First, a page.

Military Training and Children in Armed Conflict: Law, Policy, and Practice

By Jenny Kuper | Go to book overview

8
Part II—Introduction and Country
Studies (Category A)

Introduction

Part I of this book, in the above Chapters, has examined law and policy relevant to the training of officers of national armed forces on the treatment of children in situations of armed conflict. It has outlined both the content of the pertinent law and policy, and ways in which its effective implementation can be encouraged. The following section, Part II (Chapters Eight and Nine), will briefly describe the practice of 11 different countries as regards the training they provided for officers of their armed forces, largely in the years 2001–2002. Separate information will also be given at the end of Chapter Nine on relevant training initiatives of the ICRC.

The aim of Part II is to move from a primarily theoretical analysis of the relevant law and policy, and their implementation, (Part I), to an examination of how these obligations are in fact put into practice 'on the ground'.1 Do the selected countries actually provide training on children for officers in their national armed forces? If so, how do they tackle this task? Are there any examples of 'good practice' in the selected countries that could provide a useful model for other countries to adapt, as required?


a) Selection of Countries

The 11 countries were chosen2 using the criteria that they would include: in Categoiy (A), countries selected primarily on the basis that they were currently or recently involved in armed conflict 'at home' (within their own jurisdiction), and that they represented different regions, with experience of different types of armed conflict (ie Bosnia and Herzegovina, Colombia, Israel, Uganda, Sierra Leone, South Africa, Sri Lanka); and in Category (B), countries selected primarily on the basis that they were or had recently been substantially involved in peace support or other military activities 'abroad', and/or in training of armed forces other than (and of course including) their own—once more, bearing in mind geographic representation (ie Australia, South Africa (again), Sweden, the United Kingdom, and the United States).

-121-

Notes for this page

Add a new note
If you are trying to select text to create highlights or citations, remember that you must now click or tap on the first word, and then click or tap on the last word.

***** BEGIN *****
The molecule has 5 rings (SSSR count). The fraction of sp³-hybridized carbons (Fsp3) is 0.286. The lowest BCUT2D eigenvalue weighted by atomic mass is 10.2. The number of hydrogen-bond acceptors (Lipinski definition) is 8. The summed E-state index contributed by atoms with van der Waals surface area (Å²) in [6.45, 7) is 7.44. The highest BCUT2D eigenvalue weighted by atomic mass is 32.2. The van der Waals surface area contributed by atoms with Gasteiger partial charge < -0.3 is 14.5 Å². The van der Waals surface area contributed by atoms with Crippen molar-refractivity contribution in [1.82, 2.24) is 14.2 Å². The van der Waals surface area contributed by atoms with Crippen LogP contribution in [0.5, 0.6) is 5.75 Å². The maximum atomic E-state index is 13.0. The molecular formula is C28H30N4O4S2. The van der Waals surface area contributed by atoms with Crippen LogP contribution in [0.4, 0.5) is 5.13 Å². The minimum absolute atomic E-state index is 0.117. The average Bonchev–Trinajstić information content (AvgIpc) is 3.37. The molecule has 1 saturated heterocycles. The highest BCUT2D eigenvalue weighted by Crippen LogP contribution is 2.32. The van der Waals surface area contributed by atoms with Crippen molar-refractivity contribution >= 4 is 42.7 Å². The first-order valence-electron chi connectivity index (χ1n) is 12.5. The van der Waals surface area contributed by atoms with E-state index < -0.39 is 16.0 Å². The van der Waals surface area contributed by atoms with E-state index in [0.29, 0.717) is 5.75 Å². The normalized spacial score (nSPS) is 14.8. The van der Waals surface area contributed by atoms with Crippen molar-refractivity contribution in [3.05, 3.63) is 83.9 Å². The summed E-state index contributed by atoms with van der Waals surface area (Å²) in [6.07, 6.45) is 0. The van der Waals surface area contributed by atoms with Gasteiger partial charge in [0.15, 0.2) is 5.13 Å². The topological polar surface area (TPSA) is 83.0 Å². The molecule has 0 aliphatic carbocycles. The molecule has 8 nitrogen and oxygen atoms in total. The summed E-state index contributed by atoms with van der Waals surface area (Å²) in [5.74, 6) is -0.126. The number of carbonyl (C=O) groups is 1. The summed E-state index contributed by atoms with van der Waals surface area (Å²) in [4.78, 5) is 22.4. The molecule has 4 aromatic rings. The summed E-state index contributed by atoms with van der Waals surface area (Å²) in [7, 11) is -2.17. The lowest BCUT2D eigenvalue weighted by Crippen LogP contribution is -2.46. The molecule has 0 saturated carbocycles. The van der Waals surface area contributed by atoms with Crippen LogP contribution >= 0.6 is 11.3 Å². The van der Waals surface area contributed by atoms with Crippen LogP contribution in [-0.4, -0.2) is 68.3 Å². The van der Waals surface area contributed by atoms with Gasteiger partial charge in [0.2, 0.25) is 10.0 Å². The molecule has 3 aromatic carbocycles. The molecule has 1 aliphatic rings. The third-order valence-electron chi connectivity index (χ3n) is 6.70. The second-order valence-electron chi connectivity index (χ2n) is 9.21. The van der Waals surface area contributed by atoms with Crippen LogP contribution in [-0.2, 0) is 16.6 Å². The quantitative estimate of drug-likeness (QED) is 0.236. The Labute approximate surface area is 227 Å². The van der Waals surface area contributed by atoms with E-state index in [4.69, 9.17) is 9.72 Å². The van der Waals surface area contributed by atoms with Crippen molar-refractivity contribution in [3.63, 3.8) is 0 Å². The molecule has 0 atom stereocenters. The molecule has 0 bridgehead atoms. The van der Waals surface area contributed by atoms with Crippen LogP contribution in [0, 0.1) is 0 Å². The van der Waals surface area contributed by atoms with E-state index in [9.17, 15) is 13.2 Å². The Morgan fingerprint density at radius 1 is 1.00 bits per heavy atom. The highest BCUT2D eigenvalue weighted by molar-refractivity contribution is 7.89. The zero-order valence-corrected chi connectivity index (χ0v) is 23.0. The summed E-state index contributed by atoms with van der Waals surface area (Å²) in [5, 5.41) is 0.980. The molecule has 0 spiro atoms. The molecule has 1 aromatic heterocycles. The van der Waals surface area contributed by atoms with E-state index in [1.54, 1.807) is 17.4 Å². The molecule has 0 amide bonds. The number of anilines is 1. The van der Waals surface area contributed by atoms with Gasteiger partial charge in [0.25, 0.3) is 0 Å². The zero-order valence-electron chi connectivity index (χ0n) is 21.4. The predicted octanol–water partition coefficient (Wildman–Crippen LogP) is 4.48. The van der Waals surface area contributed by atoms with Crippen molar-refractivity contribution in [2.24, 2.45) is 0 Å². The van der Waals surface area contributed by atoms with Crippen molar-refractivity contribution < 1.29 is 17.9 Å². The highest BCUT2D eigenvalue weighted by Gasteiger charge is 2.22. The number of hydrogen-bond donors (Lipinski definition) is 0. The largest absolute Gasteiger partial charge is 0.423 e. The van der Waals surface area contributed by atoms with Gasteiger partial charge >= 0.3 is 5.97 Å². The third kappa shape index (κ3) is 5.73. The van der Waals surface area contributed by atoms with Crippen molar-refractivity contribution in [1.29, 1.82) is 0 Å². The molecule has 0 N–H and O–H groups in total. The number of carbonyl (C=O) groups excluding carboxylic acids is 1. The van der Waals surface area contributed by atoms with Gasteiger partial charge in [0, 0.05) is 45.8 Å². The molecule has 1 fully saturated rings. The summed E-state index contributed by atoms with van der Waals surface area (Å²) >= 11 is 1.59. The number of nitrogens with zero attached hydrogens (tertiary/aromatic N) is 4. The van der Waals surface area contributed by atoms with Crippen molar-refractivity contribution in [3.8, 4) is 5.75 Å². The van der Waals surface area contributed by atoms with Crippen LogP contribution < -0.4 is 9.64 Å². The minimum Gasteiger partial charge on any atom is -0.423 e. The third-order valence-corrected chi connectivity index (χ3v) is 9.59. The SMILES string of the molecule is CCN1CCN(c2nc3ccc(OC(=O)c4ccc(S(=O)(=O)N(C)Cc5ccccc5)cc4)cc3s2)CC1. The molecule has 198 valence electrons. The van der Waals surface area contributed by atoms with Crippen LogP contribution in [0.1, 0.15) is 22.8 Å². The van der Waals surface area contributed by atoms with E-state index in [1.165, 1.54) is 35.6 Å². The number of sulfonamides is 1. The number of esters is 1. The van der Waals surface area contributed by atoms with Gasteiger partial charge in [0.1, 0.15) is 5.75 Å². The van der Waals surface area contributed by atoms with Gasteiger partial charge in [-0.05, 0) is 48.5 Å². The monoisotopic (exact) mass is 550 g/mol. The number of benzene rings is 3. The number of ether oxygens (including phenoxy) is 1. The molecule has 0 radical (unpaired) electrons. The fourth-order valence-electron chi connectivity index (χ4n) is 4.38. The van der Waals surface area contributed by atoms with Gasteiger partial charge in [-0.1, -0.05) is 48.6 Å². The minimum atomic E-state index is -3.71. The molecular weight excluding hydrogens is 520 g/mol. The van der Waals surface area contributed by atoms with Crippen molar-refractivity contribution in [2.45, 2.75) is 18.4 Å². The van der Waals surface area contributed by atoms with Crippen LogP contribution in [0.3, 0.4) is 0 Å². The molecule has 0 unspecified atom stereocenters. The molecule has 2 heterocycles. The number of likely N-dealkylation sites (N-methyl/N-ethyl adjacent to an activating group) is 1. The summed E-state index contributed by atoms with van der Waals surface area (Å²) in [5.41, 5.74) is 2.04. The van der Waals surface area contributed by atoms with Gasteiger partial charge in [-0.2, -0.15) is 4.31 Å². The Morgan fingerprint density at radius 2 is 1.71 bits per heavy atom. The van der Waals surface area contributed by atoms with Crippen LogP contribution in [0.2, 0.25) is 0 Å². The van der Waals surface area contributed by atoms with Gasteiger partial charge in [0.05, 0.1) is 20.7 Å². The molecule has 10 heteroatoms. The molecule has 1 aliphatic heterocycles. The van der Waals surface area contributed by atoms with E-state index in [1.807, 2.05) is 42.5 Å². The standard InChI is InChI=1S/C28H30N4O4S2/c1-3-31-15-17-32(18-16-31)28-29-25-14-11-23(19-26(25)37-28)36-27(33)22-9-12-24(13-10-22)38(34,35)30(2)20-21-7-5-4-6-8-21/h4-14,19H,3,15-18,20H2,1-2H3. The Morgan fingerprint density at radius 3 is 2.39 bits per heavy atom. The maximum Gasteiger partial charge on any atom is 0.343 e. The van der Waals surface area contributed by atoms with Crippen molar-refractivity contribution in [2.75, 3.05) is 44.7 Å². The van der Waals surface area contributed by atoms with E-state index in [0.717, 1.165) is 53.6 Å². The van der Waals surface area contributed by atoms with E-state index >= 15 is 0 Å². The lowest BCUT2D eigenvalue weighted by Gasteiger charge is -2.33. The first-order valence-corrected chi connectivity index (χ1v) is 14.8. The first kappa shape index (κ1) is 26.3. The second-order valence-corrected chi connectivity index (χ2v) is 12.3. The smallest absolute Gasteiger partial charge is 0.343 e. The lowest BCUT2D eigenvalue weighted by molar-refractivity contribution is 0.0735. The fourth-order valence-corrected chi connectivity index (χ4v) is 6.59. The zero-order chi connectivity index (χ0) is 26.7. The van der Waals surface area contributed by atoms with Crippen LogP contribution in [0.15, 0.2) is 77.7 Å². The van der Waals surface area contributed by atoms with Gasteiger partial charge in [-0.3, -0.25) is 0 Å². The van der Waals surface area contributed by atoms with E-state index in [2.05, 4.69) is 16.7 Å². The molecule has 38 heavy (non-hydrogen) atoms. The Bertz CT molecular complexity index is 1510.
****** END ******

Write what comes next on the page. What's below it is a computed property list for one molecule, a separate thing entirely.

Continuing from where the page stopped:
One moment ...
Project items

Items saved from this book

This book has been saved
Highlights (0)
Some of your highlights are legacy items.

Highlights saved before July 30, 2012 will not be displayed on their respective source pages.

You can easily re-create the highlights by opening the book page or article, selecting the text, and clicking “Highlight.”

Citations (0)
Some of your citations are legacy items.

Any citation created before July 30, 2012 will labeled as a “Cited page.” New citations will be saved as cited passages, pages or articles.

We also added the ability to view new citations from your projects or the book or article where you created them.

Notes (0)
Bookmarks (0)

You have no saved items from this book

Project items include:
  • Saved book/article
  • Highlights
  • Quotes/citations
  • Notes
  • Bookmarks
Notes
Cite this page

Cited page

Style
Citations are available only to our active members.
Sign up now to cite pages or passages in MLA, APA and Chicago citation styles.

(Einhorn, 1992, p. 25)

(Einhorn 25)

1

1. Lois J. Einhorn, Abraham Lincoln, the Orator: Penetrating the Lincoln Legend (Westport, CT: Greenwood Press, 1992), 25, http://www.questia.com/read/27419298.

Cited page

Bookmark this page
Military Training and Children in Armed Conflict: Law, Policy, and Practice
Settings

Settings

Typeface
Text size Smaller Larger
Search within

Search within this book

Look up

Look up a word

  • Dictionary
  • Thesaurus
Please submit a word or phrase above.
Print this page

Print this page

Why can't I print more than one page at a time?

Full screen
/ 300

matching results for page

Cited passage

Style
Citations are available only to our active members.
Sign up now to cite pages or passages in MLA, APA and Chicago citation styles.

"Portraying himself as an honest, ordinary person helped Lincoln identify with his audiences." (Einhorn, 1992, p. 25).

"Portraying himself as an honest, ordinary person helped Lincoln identify with his audiences." (Einhorn 25)

"Portraying himself as an honest, ordinary person helped Lincoln identify with his audiences."1

1. Lois J. Einhorn, Abraham Lincoln, the Orator: Penetrating the Lincoln Legend (Westport, CT: Greenwood Press, 1992), 25, http://www.questia.com/read/27419298.

Cited passage

Welcome to the new Questia Reader

The Questia Reader has been updated to provide you with an even better online reading experience.  It is now 100% Responsive, which means you can read our books and articles on any sized device you wish.  All of your favorite tools like notes, highlights, and citations are still here, but the way you select text has been updated to be easier to use, especially on touchscreen devices.  Here's how:

1. Click or tap the first word you want to select.
2. Click or tap the last word you want to select.

OK, got it!

Thanks for trying Questia!

Please continue trying out our research tools, but please note, full functionality is available only to our active members.

Your work will be lost once you leave this Web page.

For full access in an ad-free environment, sign up now for a FREE, 1-day trial.

Already a member? Log in now.